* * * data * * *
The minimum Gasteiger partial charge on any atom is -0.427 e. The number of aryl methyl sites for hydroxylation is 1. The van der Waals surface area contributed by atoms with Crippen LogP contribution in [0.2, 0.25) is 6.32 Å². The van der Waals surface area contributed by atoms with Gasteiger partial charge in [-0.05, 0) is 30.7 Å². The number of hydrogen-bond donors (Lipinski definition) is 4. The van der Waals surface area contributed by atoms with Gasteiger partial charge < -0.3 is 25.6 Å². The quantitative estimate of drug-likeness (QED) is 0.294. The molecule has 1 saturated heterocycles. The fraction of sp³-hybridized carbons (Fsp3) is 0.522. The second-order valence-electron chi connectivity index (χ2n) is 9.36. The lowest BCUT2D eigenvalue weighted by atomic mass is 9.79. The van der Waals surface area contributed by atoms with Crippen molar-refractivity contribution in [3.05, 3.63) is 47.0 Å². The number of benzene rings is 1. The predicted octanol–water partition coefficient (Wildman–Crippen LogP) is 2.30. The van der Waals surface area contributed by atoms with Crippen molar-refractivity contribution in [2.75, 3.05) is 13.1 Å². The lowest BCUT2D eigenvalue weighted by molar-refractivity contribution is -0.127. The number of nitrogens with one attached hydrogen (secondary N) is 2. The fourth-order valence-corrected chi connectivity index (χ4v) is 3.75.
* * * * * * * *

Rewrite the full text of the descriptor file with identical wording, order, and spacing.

The minimum Gasteiger partial charge on any atom is -0.427 e. The number of aryl methyl sites for hydroxylation is 1. The van der Waals surface area contributed by atoms with Crippen LogP contribution in [0.2, 0.25) is 6.32 Å². The van der Waals surface area contributed by atoms with Gasteiger partial charge in [-0.05, 0) is 30.7 Å². The number of hydrogen-bond donors (Lipinski definition) is 4. The van der Waals surface area contributed by atoms with Gasteiger partial charge < -0.3 is 25.6 Å². The quantitative estimate of drug-likeness (QED) is 0.294. The molecule has 1 saturated heterocycles. The fraction of sp³-hybridized carbons (Fsp3) is 0.522. The second-order valence-electron chi connectivity index (χ2n) is 9.36. The lowest BCUT2D eigenvalue weighted by atomic mass is 9.79. The van der Waals surface area contributed by atoms with Crippen molar-refractivity contribution in [3.05, 3.63) is 47.0 Å². The number of benzene rings is 1. The predicted octanol–water partition coefficient (Wildman–Crippen LogP) is 2.30. The van der Waals surface area contributed by atoms with Crippen molar-refractivity contribution in [2.75, 3.05) is 13.1 Å². The lowest BCUT2D eigenvalue weighted by molar-refractivity contribution is -0.127. The number of nitrogens with one attached hydrogen (secondary N) is 2. The fourth-order valence-corrected chi connectivity index (χ4v) is 3.75.